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Research Impact Metrics & Visibility

This guide, targeted towards faculty and researchers, provides an introduction to the various metrics used to measure scholarly research impact.

Maintain a consistent form of your name to distinguish your research and publishing from the work of others.

Use unique identifiers to help consolidate your publications under one author profile (e.g., use ORCiD, ResearcherID, Scopus Author Identifier).

Use American University of Beirut as your affiliation/location for all publishing, journals, or grant agencies. Ensure your research is credited to you and linked to the American University of Beirut.

How is author impact measured?

Below are some research metrics that measure an author's impact:

h-index: Is based on a list of publications ranked in descending order by the Times Cited count. An index of h means that there are h papers that have each been cited at least h times.

G-index: Is an alternative to h-index, adds more weight to highly cited articles. Available through Publish or Perish. Was introduced in 2006 as "an improvement of the h-index of Hirsch to measure the global citation performance of a set of articles. If this set is ranked in decreasing order of the number of citations that they received, the g-index is the (unique) largest number such that the top g articles received (together) at least gcitations [Egghe, L. (2006). Theory and practise of the g-index. Scientometrics, 69(1), 131-152. doi: 10.1007/s11192-006-01447].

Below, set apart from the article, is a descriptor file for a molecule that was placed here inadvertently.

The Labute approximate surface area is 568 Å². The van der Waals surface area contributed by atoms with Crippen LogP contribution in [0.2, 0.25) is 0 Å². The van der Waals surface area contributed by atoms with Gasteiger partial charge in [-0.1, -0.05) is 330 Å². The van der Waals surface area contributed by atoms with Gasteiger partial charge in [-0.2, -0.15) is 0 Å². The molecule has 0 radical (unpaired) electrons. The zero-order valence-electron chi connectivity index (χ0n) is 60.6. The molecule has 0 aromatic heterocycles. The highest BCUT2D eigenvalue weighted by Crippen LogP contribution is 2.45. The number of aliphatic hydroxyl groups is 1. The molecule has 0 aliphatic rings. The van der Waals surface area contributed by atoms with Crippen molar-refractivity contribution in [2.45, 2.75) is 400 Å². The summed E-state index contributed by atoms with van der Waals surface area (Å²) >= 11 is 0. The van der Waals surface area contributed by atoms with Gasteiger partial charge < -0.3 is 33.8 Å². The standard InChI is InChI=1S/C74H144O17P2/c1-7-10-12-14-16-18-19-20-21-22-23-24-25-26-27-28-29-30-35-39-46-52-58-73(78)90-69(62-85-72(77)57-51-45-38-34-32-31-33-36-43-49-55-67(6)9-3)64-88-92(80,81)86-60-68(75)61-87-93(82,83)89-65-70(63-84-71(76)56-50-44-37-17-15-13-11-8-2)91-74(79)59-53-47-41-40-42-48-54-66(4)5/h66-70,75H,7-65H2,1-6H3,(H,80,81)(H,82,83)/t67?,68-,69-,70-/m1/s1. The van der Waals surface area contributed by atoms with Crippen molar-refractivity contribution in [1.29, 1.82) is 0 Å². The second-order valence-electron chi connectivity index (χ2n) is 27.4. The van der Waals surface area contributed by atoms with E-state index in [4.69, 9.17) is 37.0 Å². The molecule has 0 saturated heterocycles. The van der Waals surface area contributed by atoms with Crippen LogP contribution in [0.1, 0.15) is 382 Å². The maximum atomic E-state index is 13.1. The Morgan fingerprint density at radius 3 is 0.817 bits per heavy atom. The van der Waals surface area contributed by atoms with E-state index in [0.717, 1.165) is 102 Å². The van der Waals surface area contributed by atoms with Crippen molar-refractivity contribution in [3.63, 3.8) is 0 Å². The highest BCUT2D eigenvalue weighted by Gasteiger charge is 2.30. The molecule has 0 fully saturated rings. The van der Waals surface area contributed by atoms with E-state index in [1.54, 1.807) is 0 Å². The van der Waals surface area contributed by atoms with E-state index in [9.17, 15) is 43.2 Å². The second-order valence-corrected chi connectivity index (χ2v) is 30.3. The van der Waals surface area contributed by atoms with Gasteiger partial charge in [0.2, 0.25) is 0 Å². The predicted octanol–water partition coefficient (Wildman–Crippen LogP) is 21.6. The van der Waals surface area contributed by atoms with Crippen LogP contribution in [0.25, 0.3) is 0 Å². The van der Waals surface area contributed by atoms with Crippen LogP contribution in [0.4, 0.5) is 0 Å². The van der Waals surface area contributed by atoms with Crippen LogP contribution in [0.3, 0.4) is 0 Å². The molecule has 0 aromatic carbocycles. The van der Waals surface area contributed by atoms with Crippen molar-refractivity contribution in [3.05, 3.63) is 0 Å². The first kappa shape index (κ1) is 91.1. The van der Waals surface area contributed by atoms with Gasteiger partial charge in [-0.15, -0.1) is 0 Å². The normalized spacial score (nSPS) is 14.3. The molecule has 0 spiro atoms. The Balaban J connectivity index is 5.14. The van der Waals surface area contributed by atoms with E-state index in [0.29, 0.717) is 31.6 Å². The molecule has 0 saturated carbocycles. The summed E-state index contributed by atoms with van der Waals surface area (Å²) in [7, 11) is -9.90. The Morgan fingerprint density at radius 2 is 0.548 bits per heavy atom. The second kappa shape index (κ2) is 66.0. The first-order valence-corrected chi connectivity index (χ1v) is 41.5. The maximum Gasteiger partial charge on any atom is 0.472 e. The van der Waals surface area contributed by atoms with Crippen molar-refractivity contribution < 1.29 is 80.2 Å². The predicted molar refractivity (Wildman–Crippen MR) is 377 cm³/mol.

i10-index: Is the number of publications with at least 10 citations. Used only by Google Scholar.

Author metrics depend on academic discipline, geography, (multi)authorship, age of researchers, time window, language, etc.

How to get author impact metrics using the below databases/tools?

In Scopus, select the Author tab:

  • Search for an author's name or researcher identified (ORCID or ResearcherID)
  • Select the name(s) from the results list
  • Click on View citation overview to see various metrics like citations and h-index
  • Click on View h-graph to see a visual representation of author metrics

Below is an example of an author's metrics in Scopus:  

In Web of Science, select the Author Search tab:

  • Search for an author's name (or variant forms)
  • Proceed to "Select Research Domain" or "Select Organization" (both steps are optional)
  • Click on "Create Citation Report" to see various metrics like citations and h-index

Below is an example of an author's metrics in Web of Science: 

In Google Scholar:

  • Search for an author's name
  • The author's profile should show at the top of the results list
  • Click on the name to see various metrics like citations, h-index and i10-index

Below is an example of an author's metrics in Google Scholar:

Publish or Perish, a free downloadable software for academic citation analysis, may be used to consult your g-index.

Below is an example of an author's metrics in Publish or Perish